The professor read the article with some pride. He had learned a lot from NextGenJohn and Wendy96. Moreover, the article wasn’t SMART; but it was Readable.

    Read all previous columns by Peter de Kock on Innovation Origins here.

    About this column

    In a weekly column, alternately written by Hans Helsloot, Eveline van Zeeland, Jan Wouters, Katleen Gabriels, Mary Fiers, Peter de Kock, Tessie Hartjes and Auke Hoekstra, Innovation Origins tries to find out what the future will look like. These columnists, occasionally supplemented with guest bloggers, are all working in their own way on solutions for the problems of our time. So tomorrow will be good. Here are all the previous IO episodes.

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    About the author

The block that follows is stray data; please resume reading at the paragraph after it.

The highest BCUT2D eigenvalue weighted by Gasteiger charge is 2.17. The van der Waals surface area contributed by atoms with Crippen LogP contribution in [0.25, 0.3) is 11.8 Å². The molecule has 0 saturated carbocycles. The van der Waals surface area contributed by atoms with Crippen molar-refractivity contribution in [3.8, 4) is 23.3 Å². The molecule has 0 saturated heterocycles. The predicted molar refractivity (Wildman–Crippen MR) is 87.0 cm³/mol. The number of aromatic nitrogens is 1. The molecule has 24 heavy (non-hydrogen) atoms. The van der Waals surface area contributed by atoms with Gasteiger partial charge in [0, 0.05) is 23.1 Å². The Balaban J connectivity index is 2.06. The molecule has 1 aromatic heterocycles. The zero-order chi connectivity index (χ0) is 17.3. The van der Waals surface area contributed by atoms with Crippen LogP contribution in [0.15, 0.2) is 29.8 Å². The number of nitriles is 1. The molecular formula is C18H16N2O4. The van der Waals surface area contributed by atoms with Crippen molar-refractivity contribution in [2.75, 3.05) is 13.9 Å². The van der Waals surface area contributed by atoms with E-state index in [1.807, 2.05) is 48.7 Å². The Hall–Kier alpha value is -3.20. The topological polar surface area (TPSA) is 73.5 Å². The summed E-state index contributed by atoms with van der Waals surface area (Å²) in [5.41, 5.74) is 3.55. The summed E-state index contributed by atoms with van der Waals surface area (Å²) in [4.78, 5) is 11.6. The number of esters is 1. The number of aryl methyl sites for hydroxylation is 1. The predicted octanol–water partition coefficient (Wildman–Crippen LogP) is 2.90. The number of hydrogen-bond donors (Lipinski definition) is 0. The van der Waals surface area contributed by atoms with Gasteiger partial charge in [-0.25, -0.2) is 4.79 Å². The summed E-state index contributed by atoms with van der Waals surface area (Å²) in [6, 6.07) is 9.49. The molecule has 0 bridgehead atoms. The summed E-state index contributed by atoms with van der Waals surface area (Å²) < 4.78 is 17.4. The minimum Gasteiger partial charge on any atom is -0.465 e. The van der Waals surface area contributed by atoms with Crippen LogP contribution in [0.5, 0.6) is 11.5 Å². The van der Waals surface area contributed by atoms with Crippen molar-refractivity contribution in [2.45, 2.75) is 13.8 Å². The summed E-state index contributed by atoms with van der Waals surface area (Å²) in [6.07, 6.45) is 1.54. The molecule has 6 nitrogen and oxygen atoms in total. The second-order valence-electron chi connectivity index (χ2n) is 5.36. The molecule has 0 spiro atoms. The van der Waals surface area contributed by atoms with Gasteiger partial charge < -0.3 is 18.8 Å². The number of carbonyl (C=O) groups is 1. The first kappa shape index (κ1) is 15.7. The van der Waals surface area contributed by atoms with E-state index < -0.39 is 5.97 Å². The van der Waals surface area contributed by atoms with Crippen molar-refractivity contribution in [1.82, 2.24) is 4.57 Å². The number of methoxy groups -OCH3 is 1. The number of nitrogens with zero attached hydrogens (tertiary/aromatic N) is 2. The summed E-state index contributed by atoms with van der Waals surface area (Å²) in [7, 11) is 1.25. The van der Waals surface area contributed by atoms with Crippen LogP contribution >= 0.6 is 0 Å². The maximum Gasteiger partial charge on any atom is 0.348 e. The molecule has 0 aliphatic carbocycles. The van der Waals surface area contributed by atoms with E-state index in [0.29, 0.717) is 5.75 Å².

Author profile picture Dr. Peter de Kock is adept at combining data science with scenario planning to prevent crime and enhance safety. De Kock graduated as filmmaker from the Film Academy of the Amsterdam School of the Arts where he mastered the art of creating scenarios for feature films and documentaries. After receiving a master’s degree in Criminal Investigation at the Police Academy, he was offered a position within the Dutch National Police force where he served as acting head of several covert departments. Within this domain he was able to introduce (creative) scenarios to anticipate and investigate crime. In 2014 De Kock combined art, criminal investigation, and data science in his dissertation "Anticipating Criminal Behaviour" with which he earned his Doctorate at Tilburg University. De Kock is founder and director of Pandora Intelligence, an independent security company specialized in security risks. The company uses a scenario-based approach to discover narratives in unstructured data, which helps (non) governmental organisations to mitigate risks and enhance opportunities.